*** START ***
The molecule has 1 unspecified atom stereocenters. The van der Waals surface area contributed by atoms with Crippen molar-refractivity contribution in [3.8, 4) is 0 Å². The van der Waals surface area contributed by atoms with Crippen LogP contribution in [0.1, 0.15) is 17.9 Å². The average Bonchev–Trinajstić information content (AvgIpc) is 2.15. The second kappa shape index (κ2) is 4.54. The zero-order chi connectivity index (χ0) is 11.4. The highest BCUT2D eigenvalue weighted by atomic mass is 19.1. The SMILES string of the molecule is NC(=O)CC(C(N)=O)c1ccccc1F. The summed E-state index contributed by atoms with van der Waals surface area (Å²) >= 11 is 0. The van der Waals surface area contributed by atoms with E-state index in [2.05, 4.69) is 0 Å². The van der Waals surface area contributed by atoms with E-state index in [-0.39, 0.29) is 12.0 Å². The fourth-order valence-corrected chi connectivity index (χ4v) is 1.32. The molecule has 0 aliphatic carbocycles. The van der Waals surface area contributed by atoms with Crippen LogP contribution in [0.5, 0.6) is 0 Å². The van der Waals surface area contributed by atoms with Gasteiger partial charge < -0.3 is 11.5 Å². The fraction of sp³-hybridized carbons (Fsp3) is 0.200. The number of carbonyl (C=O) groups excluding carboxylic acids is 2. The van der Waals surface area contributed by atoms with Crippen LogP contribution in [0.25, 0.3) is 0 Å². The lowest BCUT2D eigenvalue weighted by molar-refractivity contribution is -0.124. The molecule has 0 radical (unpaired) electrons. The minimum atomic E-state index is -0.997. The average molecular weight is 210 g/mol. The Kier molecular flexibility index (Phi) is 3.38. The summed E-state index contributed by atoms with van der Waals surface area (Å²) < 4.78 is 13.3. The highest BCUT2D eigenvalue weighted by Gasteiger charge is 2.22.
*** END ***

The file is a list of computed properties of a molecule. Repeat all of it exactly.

The molecule has 1 unspecified atom stereocenters. The van der Waals surface area contributed by atoms with Crippen molar-refractivity contribution in [3.8, 4) is 0 Å². The van der Waals surface area contributed by atoms with Crippen LogP contribution in [0.1, 0.15) is 17.9 Å². The average Bonchev–Trinajstić information content (AvgIpc) is 2.15. The second kappa shape index (κ2) is 4.54. The zero-order chi connectivity index (χ0) is 11.4. The highest BCUT2D eigenvalue weighted by atomic mass is 19.1. The SMILES string of the molecule is NC(=O)CC(C(N)=O)c1ccccc1F. The summed E-state index contributed by atoms with van der Waals surface area (Å²) >= 11 is 0. The van der Waals surface area contributed by atoms with E-state index in [2.05, 4.69) is 0 Å². The van der Waals surface area contributed by atoms with E-state index in [-0.39, 0.29) is 12.0 Å². The fourth-order valence-corrected chi connectivity index (χ4v) is 1.32. The molecule has 0 aliphatic carbocycles. The van der Waals surface area contributed by atoms with Crippen LogP contribution in [0.5, 0.6) is 0 Å². The van der Waals surface area contributed by atoms with Gasteiger partial charge < -0.3 is 11.5 Å². The fraction of sp³-hybridized carbons (Fsp3) is 0.200. The number of carbonyl (C=O) groups excluding carboxylic acids is 2. The van der Waals surface area contributed by atoms with Crippen LogP contribution in [0.25, 0.3) is 0 Å². The lowest BCUT2D eigenvalue weighted by molar-refractivity contribution is -0.124. The molecule has 0 radical (unpaired) electrons. The minimum atomic E-state index is -0.997. The average molecular weight is 210 g/mol. The Kier molecular flexibility index (Phi) is 3.38. The summed E-state index contributed by atoms with van der Waals surface area (Å²) < 4.78 is 13.3. The highest BCUT2D eigenvalue weighted by Gasteiger charge is 2.22.